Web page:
Re: One of the biggest nuclear accidents in Australian history is unfolding now....
already posted this elsewhere, but nice catch... following it closely....
that also includes two other tid-bits....
1. the call for a nuke reactor up north same area (even though they are banned)
2. Call for parts of the great barrier reef to be dug up for uranium transport vessels....
time all of that with our water plume estimates? = false flag from fuku arriving now on our best estimates....
i will follow this thread closely.....
one more thing.. i contacted our representatives with nothing more than an answer from sexy sounding secretaries... ie: no comment.....
pulling together an article for mid-week.....
Last Edited by Citizenperth on 12/10/2013 06:52 PM
HAZMAT – Africa – Namibia
EDIS Number: HZ-20131210-41907-NAM
Date / time: 10/12/2013 14:46:58 [UTC]
State/County: Erongo Region
Location: [Rossing Uranium Mine]
Number of Deads: N/A
Number of Injured: N/A
Number of Infected: N/A
Number of Missing: N/A
Number of Affected: N/A
Number of Evacuated: N/A
Damage level: N/A
The toxic slurry leak at a mine site in Kakadu is Rio Tinto's second major radioactive incident in days, after it emerged a site in Namibia had a similar tank failure. The Namib Times website reports processing facilities at the Rossing uranium mine, also operated by Rio Tinto, were halted on December 3 after what the company described as a "catastrophic structural failure on the shell" of a leach tank. The Australian government suspended processing operations by Energy Resources Australia at the Ranger mine in the Northern Territory after a leach tank with a 1.5 million-litre capacity burst and spilled out a radioactive and acidic slurry about 1am (CST) on Saturday. The second failure within days raised extreme concerns from environmentalists, who point out the two facilities are of similar age and construction. "This copycat incident shows there is a serious structural issue here and that the halt on processing at Ranger should not be lifted," the Australian Conservation Foundation's Dave Sweeney told Fairfax. When contacted for comment, Rio Tinto said in a statement the two companies running the operations in the Northern Territory and Namibia were conducting a full investigation into the incidents "to determine the cause and contributing factors" with its full support. "It is important that these investigations run their full course to identify what may have caused or contributed to the incident. "Rio Tinto is a major shareholder in both ERA and Rossing and each asset is independently operated."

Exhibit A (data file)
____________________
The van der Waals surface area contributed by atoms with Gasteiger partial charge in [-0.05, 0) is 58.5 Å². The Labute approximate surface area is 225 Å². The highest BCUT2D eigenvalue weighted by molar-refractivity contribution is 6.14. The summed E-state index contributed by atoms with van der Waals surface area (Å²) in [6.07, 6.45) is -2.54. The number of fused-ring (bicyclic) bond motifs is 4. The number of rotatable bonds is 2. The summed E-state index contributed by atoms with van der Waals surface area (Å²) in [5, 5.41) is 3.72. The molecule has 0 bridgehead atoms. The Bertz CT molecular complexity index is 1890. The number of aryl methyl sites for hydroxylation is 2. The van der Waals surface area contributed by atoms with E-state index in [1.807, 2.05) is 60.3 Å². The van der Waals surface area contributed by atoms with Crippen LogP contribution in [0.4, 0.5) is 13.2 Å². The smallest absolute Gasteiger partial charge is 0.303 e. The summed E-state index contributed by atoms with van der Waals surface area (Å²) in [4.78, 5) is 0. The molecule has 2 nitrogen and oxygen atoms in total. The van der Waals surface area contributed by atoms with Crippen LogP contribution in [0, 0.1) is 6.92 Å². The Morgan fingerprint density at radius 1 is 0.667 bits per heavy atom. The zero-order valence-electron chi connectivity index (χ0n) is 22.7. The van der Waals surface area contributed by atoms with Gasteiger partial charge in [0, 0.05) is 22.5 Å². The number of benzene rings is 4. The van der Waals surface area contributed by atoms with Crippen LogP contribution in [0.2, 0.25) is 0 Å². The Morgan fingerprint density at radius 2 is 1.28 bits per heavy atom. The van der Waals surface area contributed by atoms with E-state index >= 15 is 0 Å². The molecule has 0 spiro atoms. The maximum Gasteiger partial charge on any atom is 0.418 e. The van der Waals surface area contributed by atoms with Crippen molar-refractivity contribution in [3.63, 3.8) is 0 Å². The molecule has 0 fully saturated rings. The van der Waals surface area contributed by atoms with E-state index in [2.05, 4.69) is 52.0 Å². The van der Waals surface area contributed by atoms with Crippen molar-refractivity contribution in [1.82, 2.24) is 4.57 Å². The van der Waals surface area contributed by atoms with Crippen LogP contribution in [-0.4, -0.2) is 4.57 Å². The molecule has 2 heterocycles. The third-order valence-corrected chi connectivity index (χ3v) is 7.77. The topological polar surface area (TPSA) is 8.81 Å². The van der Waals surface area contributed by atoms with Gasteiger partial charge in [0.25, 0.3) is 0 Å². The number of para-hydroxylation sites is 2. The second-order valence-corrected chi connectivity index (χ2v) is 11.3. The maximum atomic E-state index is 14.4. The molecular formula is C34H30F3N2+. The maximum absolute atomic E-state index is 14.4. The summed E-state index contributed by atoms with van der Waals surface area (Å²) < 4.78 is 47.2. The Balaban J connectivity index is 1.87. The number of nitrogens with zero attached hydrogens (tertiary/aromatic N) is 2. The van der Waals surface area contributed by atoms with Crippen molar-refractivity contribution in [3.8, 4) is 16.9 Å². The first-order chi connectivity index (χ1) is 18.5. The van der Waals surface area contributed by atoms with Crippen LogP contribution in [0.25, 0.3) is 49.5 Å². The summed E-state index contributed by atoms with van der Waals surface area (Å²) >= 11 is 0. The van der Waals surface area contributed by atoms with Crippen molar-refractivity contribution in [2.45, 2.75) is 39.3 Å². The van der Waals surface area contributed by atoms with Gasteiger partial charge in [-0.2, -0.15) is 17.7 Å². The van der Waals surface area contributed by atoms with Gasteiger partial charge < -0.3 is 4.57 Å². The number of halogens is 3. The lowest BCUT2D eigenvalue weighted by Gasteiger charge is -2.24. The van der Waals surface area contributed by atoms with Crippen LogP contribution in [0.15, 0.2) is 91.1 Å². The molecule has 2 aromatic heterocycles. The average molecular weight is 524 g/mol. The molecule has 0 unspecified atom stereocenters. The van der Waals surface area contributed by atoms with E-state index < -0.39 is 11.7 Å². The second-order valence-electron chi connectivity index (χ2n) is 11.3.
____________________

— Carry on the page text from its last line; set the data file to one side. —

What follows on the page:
[link to c4i.me]